Eating watermelon is perhaps one of the most enjoyable culinary experiences to be had. The soft, sweet, tender, and bright red flesh. The juice which runs between your fingers and down your wrists, occasionally making it all the way to your elbows you’re not careful! The way the fruit gets extra crunchy and just a little tart towards the rind. And of course, the never-ending challenge of who can spit those watermelon seeds the furthest.
With a food that is this much of a sweet treat to eat, who would expect it to be plenty good for you as well? In a pleasant twist of fate, eating watermelon delivers many health benefits aside from the instant mood boost and irresistible smile trigger.
Join us as we work our way through all of these amazing nutrition characteristics of watermelon, from the macronutrient breakdown of this fruit to the bounty of antioxidants it contains and beyond!
How Much is a Serving of Watermelon?
Seeing as it is typically cut into cubes or chunks, measuring out a serving size of fresh watermelon can be quite the bulky and difficult task. The serving size we are using for the purposes of our article--a standard which many watermelon producers go by as well, for that matter--is one cup of diced watermelon.
Now of course, the exact amount of diced watermelon which fits into a one cup measure will depend on the size of the dice you’re working with. To make things easier, you can also weigh it out: one cup of diced watermelon should be about 150 grams, or about 5.3 ounces by weight.
We realize this all sounds a bit fussy, but don’t let the bit of extra legwork in determining a proper portion size hinder you from reaping those watermelon benefits! Once you get it measured out a time or two, you’ll have a keen eye for how much watermelon equates to a serving and can likely rely on that moving forward.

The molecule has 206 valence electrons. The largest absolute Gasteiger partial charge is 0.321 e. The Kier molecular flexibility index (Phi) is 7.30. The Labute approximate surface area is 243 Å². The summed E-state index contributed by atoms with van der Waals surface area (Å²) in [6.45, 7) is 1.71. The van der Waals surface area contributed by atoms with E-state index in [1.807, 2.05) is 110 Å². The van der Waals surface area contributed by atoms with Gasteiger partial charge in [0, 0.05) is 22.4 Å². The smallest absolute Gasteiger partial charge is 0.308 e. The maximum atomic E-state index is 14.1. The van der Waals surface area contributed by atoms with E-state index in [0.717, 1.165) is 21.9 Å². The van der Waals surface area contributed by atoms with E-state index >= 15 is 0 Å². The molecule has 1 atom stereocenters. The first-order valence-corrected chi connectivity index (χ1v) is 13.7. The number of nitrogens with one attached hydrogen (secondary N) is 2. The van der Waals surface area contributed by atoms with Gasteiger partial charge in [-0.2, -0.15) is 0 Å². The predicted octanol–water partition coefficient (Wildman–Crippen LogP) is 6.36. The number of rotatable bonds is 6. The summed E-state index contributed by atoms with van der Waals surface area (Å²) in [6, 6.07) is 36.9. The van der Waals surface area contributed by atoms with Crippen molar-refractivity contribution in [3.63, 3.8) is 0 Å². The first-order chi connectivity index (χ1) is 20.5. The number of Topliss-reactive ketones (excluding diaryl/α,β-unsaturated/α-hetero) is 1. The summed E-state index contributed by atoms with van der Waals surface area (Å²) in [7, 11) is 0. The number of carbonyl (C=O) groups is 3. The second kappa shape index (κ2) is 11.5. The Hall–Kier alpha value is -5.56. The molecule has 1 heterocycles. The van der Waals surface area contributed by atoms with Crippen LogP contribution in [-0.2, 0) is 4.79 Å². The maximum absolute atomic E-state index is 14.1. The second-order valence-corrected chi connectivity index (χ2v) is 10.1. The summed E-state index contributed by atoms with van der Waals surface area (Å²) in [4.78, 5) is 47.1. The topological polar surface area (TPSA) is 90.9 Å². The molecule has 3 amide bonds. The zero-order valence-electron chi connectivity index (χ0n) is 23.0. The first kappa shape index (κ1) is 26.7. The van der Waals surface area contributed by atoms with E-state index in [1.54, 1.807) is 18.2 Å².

Watermelon Nutrition Facts
And now, for the fully comprehensive nutritional content of watermelon. All of the quantities included are based on a 1 cup serving of diced, fresh watermelon (about 150 grams worth of fruit).
Let’s start off with one of the first bits of information most folks look for upon gazing at a nutrition label: the calorie content. If you’re looking to lose weight, you’ll be thrilled to learn that watermelon is considered to be one of the absolute best foods for weight loss!
This is due to the fact that watermelon contains a ton of--you guessed it--water! As we all know, water is calorie-free, therefore any food that is composed mainly of this clear liquid is bound to help you consume fewer calories overall. Not only that, but this extra water helps you to feel full, therefore you're likely to eat less of it than you would another, less filling food choice. When you eat watermelon, you might as well be taking a looooong drink of water! Not such a bad thing to fill up on.